About a year and a half ago, most of you will remember that my family moved from Uganda to the US, and a few weeks later, I had a baby....Hannah. As anyone who's had a baby knows, the mere existence of a baby changes EVERYTHING. The way you feel, sleep, go anywhere, eat, move...live. period. Time, space, stuff...they all change when you go from, like me, having responsibilities and even older children to care for, to having your entire life be controlled by another life. I think I knew enough to expect this.
But, what I didn't expect was to have my work for Fount change so profoundly. Yes, I knew once maternity leave was over, there would be a tough transition. I knew it would be hard to squeeze work in around naps and feedings and demands.
But, I didn't know that I suddenly would relate more deeply to the women I had been teaching for 6 years. I didn't know that I suddenly would feel the same tug of war between wanting to simply be with and play with my baby, but needing to find work and money to do so. I didn't know that I would view their living conditions through a new lense...of dirt, germs, discomfort, sleep needs, and safety that previously was not quite so unsettling.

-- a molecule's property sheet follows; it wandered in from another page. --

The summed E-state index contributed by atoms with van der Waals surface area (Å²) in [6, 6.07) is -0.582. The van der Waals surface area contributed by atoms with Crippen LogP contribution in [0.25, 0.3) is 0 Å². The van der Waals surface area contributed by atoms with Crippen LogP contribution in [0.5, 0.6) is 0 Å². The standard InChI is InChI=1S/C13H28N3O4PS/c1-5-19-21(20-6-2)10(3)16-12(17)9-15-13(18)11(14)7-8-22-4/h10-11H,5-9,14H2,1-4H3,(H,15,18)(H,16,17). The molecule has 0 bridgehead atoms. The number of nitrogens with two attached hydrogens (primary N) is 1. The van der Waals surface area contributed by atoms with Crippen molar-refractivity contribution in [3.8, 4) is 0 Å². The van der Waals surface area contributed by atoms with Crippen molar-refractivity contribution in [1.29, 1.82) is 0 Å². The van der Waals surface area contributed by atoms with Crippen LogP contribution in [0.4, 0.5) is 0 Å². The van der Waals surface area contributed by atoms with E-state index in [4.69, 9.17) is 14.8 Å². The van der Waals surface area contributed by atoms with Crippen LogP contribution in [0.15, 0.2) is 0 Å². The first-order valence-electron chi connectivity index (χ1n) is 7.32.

I took Hannah to Uganda this past summer, when she was just a year old. And, we received some of the warmest greetings ever. Not only was I able to relate more to the women of Uganda, but I think some of them were able to relate more to me. They wanted to touch her and hold her and yell in excitement when they met her. They thanked me for the hard work of birthing her. And, they must have known deep-down that I now felt some of the passionate protective feelings and the need to provide that they have for their babies too.
As hard as it was to take a one year old on an international, 30 hour trip, it was well worth it to share their "daughter" with my Ugandan sisters. Hannah has given me a renewed purpose and focus in my work for Fount.